¶ 16 Although Beck testified that he conducted the patdown for officer safety reasons, he did not articulate any reasons that would lead a reasonably prudent person to believe his safety was in danger. The victim of the home invasion reported that the suspect had a cell phone, but did not report any weapon. The officers both testified that the defendant made furtive movements toward the back door, but Beck testified that the defendant only took a couple of slow steps toward the back of the store, and the defendant never made any move to reach inside his coat or pockets. The defendant did not attempt to flee until after Beck grabbed him and started the patdown. Measured by an objective standard, Beck had no reason to believe that the defendant was armed and dangerous. Thus, we conclude that the trial court erred in denying the defendant's motion to quash and suppress. Without the evidence that should have been suppressed, the State cannot prove the defendant's guilt. Accordingly, we reverse defendant's conviction and vacate his sentence. See People v. Kipfer, 356 Ill.App.3d 132 (2005).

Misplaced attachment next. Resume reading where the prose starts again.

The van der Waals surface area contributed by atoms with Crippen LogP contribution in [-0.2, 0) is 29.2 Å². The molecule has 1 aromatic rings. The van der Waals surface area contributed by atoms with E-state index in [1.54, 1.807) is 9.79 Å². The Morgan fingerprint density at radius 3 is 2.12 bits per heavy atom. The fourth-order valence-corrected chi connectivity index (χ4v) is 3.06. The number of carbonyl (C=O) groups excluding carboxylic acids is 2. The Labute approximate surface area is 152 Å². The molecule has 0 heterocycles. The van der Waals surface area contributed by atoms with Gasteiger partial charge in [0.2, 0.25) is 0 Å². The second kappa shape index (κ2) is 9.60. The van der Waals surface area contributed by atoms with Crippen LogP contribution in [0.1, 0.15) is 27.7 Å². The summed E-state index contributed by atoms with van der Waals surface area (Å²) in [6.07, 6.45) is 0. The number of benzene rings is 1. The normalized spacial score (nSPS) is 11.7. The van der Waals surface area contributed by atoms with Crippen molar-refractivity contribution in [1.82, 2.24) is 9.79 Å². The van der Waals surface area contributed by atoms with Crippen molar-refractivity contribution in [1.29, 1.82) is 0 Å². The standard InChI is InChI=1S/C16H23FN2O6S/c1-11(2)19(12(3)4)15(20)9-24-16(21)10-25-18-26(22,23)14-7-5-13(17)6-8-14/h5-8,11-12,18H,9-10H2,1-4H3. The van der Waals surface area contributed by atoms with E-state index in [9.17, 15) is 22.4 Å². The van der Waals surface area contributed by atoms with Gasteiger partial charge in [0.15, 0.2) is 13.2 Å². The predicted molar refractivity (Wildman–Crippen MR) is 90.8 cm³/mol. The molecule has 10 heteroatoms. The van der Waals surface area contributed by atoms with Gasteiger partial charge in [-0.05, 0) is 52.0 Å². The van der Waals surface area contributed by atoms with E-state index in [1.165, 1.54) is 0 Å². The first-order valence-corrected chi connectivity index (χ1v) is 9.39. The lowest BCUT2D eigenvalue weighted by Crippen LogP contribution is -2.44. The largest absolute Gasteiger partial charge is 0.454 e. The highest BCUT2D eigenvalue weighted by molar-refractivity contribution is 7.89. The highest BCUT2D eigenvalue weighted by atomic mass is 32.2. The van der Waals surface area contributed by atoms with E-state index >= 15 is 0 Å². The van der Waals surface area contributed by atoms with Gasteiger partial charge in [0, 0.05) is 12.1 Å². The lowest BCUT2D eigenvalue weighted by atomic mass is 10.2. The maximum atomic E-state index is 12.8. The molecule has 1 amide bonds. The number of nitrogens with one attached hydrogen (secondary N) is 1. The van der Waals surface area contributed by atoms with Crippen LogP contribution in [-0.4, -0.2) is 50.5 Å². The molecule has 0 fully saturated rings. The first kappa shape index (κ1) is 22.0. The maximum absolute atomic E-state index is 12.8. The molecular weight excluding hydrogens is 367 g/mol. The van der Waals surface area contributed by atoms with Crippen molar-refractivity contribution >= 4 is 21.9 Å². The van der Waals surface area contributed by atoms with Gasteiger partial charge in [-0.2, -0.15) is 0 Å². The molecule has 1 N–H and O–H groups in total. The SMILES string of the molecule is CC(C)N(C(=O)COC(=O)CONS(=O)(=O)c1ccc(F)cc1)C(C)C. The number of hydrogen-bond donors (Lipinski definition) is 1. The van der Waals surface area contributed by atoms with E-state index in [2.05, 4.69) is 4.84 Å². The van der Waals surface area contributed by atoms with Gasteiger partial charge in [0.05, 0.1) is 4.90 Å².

¶ 17 CONCLUSION
¶ 18 The judgment of the circuit court of Peoria County is reversed.
¶ 19 Reversed.
Justice O'BRIEN delivered the judgment of the court, with opinion:
Justices CARTER and HOLDRIDGE concurred in the judgment and opinion.